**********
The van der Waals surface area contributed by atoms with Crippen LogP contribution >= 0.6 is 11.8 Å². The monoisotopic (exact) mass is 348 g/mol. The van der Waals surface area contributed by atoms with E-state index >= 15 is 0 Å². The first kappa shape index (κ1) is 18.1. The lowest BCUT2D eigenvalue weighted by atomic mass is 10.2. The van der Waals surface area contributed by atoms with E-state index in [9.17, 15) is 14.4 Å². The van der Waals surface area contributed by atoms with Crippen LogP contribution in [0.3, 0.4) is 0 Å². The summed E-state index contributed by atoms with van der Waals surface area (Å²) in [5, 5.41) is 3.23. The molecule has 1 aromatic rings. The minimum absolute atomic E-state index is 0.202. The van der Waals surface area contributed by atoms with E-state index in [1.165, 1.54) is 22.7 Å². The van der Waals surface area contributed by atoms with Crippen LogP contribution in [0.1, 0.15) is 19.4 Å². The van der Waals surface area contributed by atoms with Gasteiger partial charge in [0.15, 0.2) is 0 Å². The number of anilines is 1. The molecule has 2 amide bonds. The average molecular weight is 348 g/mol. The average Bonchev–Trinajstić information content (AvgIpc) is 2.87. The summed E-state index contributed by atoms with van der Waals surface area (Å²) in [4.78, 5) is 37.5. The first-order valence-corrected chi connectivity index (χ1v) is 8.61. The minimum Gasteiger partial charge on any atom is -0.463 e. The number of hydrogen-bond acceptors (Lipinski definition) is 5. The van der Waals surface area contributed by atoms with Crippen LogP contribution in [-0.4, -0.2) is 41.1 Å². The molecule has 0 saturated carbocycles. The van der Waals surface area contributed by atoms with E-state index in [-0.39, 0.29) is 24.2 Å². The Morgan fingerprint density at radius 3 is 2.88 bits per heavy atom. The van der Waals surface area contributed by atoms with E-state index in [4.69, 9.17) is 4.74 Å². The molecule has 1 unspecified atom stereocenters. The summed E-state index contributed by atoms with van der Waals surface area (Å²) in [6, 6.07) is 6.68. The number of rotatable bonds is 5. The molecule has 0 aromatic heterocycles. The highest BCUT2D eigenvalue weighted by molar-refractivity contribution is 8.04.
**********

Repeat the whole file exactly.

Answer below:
The van der Waals surface area contributed by atoms with Crippen LogP contribution >= 0.6 is 11.8 Å². The monoisotopic (exact) mass is 348 g/mol. The van der Waals surface area contributed by atoms with E-state index >= 15 is 0 Å². The first kappa shape index (κ1) is 18.1. The lowest BCUT2D eigenvalue weighted by atomic mass is 10.2. The van der Waals surface area contributed by atoms with E-state index in [9.17, 15) is 14.4 Å². The van der Waals surface area contributed by atoms with Crippen LogP contribution in [0.3, 0.4) is 0 Å². The summed E-state index contributed by atoms with van der Waals surface area (Å²) in [5, 5.41) is 3.23. The molecule has 1 aromatic rings. The minimum absolute atomic E-state index is 0.202. The van der Waals surface area contributed by atoms with E-state index in [1.165, 1.54) is 22.7 Å². The van der Waals surface area contributed by atoms with Crippen LogP contribution in [0.1, 0.15) is 19.4 Å². The van der Waals surface area contributed by atoms with Gasteiger partial charge in [0.15, 0.2) is 0 Å². The number of anilines is 1. The molecule has 2 amide bonds. The average molecular weight is 348 g/mol. The average Bonchev–Trinajstić information content (AvgIpc) is 2.87. The summed E-state index contributed by atoms with van der Waals surface area (Å²) in [4.78, 5) is 37.5. The first-order valence-corrected chi connectivity index (χ1v) is 8.61. The minimum Gasteiger partial charge on any atom is -0.463 e. The number of hydrogen-bond acceptors (Lipinski definition) is 5. The van der Waals surface area contributed by atoms with Crippen LogP contribution in [-0.4, -0.2) is 41.1 Å². The molecule has 0 saturated carbocycles. The van der Waals surface area contributed by atoms with E-state index in [-0.39, 0.29) is 24.2 Å². The Morgan fingerprint density at radius 3 is 2.88 bits per heavy atom. The van der Waals surface area contributed by atoms with E-state index in [4.69, 9.17) is 4.74 Å². The molecule has 1 unspecified atom stereocenters. The summed E-state index contributed by atoms with van der Waals surface area (Å²) in [6, 6.07) is 6.68. The number of rotatable bonds is 5. The molecule has 0 aromatic heterocycles. The highest BCUT2D eigenvalue weighted by molar-refractivity contribution is 8.04.